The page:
The Inglewood man suspected of wounding four people at a Halloween party on USC campus was charged Monday with four counts of attempted murder.
Brandon Spencer, 20, is scheduled to be arraigned this afternoon and prosecutors are expected to ask for bail to be set at $2.04 million.
The LA County district attorney's office alleges that the crime was gang-related, and that Spencer shot victim Geno Hall to "benefit a criminal street gang."
Hall is a former high school football star from Crenshaw and is on the team at West Los Angeles community college. He was wounded critically but is expected to survive, and three bystanders suffered less serious gunshots.
Spencer is a security guard and possesses an active security guard license, reports the Los Angeles Times. Spencer was arrested Thursday morning just minutes after the shooting, which took place outside USC’s Grand Ballroom Wednesday evening at around 11:30 p.m.
Neither the suspect nor any of the victims were affiliated with USC, confirmed the university. Vice President for Student Affairs Michael L. Jackson indicated to Neon Tommy that officials will take steps to cut down on open campus events.
"We have to get a better handle on guests who come to our campus who may not even care about who we are or what we stand for,” said Jackson to Neon Tommy. “This current practice of encouraging anybody to come to USC needs to be minimized as much as possible.”
But it's exactly that kind of ID-checking policy that one event organizer blamed for the shooting. Twan Evans, an event organizer for party co-sponsor LA Hype, criticized campus police for creating a backlog of restless partygoers in order to check everyone's ID cards.
The shooting broke out "when everyone was upset they couldn’t get in," said Evans in a separate interview with Neon Tommy. Evans also said it was the first event he had been to that required student ID cards.
The Halloween incident is the third USC-involved shooting this year, and officials have vowed to change the university's security policies in the wake of last week's violence.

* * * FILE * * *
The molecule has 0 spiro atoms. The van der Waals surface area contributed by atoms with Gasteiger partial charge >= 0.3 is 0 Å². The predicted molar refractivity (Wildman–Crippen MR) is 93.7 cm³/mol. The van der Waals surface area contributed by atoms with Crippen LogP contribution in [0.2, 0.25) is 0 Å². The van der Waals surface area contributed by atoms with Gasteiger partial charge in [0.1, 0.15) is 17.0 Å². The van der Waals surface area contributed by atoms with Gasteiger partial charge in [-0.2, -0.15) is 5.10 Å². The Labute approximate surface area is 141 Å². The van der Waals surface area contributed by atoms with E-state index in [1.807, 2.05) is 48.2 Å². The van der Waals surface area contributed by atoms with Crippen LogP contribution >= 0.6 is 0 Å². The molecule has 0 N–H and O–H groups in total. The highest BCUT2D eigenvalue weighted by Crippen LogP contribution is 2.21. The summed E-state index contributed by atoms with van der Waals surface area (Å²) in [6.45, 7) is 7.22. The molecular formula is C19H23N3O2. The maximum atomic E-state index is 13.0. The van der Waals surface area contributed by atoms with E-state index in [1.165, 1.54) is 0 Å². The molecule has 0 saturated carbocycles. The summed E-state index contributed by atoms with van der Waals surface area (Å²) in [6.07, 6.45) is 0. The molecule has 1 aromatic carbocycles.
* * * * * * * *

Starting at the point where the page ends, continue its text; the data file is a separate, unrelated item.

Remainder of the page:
For now, USC's Black Student Assembly, which had co-sponsored the Halloween event, announced Monday that they would stop hosting parties for the rest of the semester. Instead, the organization will focus on cultural programming and work with the university to reform campus security. In a letter to the Daily Trojan, BSA executive director Lamar Gary wrote:
These are times of hardship not only for the Trojan family but also for communities well beyond the boundaries of USC’s campus; it is therefore critical that we hold one another accountable while also taking great care not to denounce the members of our own community. Condemning one another will only further stratify and marginalize our family at a time when we each need harmony, support, and encouragement. We especially ask all Trojans to be cautious of isolating and targeting your fellow students, many of whose very lives have been affected by the incidents.
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His lawyer, James M. Simmons, told reporters there are identity issues surrounding his client. He said two men were initially arrested but only one was charged. He suggested that witnesses gave conflicting accounts of the incident to police.
Simmons said his client has no criminal record and had been scheduled to begin classes Monday at UCLA in a nursing and EMT program. He declined to comment on whether he was a gang member.
At a news conference, Simmons said he was asked by the defendant's father to tell everyone: "Mr. Spencer is a good person."